I didnt know what to think anymore. I wanted to have my own style, and I knew that artist didnt peak until they were 40 or 50 years old. I decided I should go to art school, but a teacher from the pasadena art school thought I had enough talent, and didnt need it. although flattering, not to sure it was the best advice. I decided to go to FIDM to study fashion design. As the art deco look started becoming more popular, And the poster business was flourishing with artist like brian davis,yamagata etc. I thought maybe I could do that. At the age of 20 I had a show at a small art gallery. Non profit. Very small. But I was being aproached by several people about publishing. At 21 I signed a contract to be published. I didnt think it would go far.But the nagel market and that look went on. I tried to continue growing my own style,and I knew that would take time. In the mean time I got swept away in what was going on in the market. And enjoyed it. The 80's was a time when everyone was so label and name conscience. As YSL put it "people know more about names then they do about design."  My first pieces I did , I didnt use models, I created them, thats why the have a more animated look. When I learned how illustrators,as well as nagel used the camera and superimposed photos. I thought that was cheating.(hey, I was still 21,22) I soon began using models. What a difference. When I hear people say that LEAL had the smarts to capatilize on the nagel train, it makes me laugh. I wish I had the smarts, I would've made hell of alot more money. It is said that all artist work looks like another artist work at first. Until they develop it into their own style. I never set out like other emulators to capatalize on the look . I simply got caught up in the trend. I was inspired by someone I had no idea would become the trend of the 80's. I did at one point toward the end do some pieces intentionally to look like a nagel as close as possible.style, not image. Because I was so fed up by the dishonesty in the business.The desire of certain ones trying to sabotage. AAAHHH!  the stories I could tell . I had a good time. But it also taught me, alot about greed and the people in this business. this is why I got out of the business. But I have always continued to paint. I am going to be showing soon in LA And looking foward to it. I felt like writing. Its just curious the things said here on this site . If you want to know anything just ask.....lealdesign1@yahoo.com

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#15 [url]

Nov 16 10 8:05 PM


Welcome Steve,

I am glad you joined us! As you are well aware, you are one of a handful of artists whose works have been compared to Nagel.

I am not surprised by your fashion background. While Pat’s work did not appear in fashion periodicals, he certainly had an influence on the fashions of his period. I know that he was a friendly acquaintance of George Stavrinos (whose graphite images were the hallmark of Barney’s in New York), and I am sure that he had, at the very least, a nodding acquaintance with Tony Viramontes, Antonio Vargas, and other fashion artists of that time.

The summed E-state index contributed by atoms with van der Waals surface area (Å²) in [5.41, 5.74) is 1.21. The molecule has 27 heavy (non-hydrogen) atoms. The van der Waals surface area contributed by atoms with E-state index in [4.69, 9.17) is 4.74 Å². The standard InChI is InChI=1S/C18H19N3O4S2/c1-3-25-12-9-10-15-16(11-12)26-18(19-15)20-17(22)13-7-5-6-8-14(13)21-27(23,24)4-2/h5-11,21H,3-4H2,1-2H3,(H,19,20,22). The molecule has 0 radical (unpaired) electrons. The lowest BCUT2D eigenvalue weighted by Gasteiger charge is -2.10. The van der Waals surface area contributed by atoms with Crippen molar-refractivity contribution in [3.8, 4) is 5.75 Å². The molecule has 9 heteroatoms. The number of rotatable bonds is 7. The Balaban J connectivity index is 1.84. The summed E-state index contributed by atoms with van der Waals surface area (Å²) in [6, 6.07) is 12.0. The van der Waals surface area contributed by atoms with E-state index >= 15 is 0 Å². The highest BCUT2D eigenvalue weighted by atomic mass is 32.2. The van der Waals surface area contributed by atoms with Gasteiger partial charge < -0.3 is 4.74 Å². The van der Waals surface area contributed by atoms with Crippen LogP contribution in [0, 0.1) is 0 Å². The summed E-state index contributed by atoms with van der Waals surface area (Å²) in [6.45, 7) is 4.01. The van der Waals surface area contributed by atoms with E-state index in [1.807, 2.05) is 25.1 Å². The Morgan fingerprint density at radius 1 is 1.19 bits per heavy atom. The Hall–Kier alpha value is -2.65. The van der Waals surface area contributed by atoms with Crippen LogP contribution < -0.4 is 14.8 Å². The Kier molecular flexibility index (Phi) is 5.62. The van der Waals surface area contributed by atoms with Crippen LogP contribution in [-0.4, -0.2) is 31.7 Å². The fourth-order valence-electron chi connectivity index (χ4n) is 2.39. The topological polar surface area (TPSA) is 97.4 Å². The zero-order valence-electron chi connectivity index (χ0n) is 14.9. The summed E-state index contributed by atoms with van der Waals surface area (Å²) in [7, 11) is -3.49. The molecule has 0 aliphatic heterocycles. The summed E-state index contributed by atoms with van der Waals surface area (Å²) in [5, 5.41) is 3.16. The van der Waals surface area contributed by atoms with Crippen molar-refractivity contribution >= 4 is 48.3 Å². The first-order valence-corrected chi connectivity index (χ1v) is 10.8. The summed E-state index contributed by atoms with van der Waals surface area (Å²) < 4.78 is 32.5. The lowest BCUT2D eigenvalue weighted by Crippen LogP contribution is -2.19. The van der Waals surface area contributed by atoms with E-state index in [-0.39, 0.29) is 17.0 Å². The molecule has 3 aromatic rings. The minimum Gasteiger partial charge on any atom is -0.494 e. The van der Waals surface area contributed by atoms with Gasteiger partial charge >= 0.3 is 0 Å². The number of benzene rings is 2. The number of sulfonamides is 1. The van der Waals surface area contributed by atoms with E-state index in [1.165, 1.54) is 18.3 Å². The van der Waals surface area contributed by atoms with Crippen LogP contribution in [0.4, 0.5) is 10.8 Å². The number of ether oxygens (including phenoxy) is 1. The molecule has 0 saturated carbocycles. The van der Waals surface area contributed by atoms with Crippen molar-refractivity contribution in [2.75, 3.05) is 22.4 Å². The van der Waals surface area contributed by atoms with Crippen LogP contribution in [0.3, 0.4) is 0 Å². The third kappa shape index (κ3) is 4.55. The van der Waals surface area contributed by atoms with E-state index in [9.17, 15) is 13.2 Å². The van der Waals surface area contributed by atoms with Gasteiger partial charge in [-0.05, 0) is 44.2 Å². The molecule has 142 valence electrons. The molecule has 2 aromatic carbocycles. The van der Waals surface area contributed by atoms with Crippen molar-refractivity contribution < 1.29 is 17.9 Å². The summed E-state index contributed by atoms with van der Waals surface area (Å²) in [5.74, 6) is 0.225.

What I think you have written here is remarkable. You have come up in discussions elsewhere and obviously on this thread. However, no one really has any substantive information as to your background. I did learn from a source that you were self-taught and very young when you did this work. I did not know how accurate my source was, but apparently he was pretty accurate. Twenty-one is very young for an artist to grab the attention of major galleries in Beverly Hills.

I recall that popular art in the 80s seemed fashion-driven. While one might say that its downfall was that it became too identified with the decade – and in the case of Nagel, too popular – a more sophisticated examination of the issue would note that the most popular of these artist were dead by the arrival of the 90s. Nagel was dead from a heart attack. Stavrinos, Viramontes, and Vargas had succumbed to AIDS.

As for your work, my favorite by far is "Adam."  I could bend your ear for a long time, but I would love to hear about this particular piece.   Thank you for your post!




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#16 [url]

Nov 17 10 12:16 PM



thank you for your response, When I did this piece, at the time I thought that nagels men wer'e not great( an opinion) I wanted to create a piece that i thought the style was lacking.  strong male prescence. This young man happened to be my neighbor at the time. I had him pose for me for many male images. This piece was also an affront to the nagel look. If i wanted, I could copy the style (nagelish) to the t. So I went as close as possible , but adding a bit softer and some fashion sense. This piece was an affront, because the nagel political party was doing everything possible to sabotage what I was genuinely inspired by. As I said earlier , the dishonesty and practices within this business ere baffling for a young man , i understand business, but it was dealt with  great arrogance . As a matter of fact karl bornstien accused me ,while I sat there in his   office, that I copied a nagel for this piece. I clearly stated to him that I can produce the model and pictures. He didnt like that. I may have been young, but I wasnt stupid. So with the constant  battle with the powers to be, I said ,there! You want me to stop doing what I love, here! and i produced ADAM the most nagelish piece. His look says it all. And its interesting that most nagel collectors have this piece. It was a big seller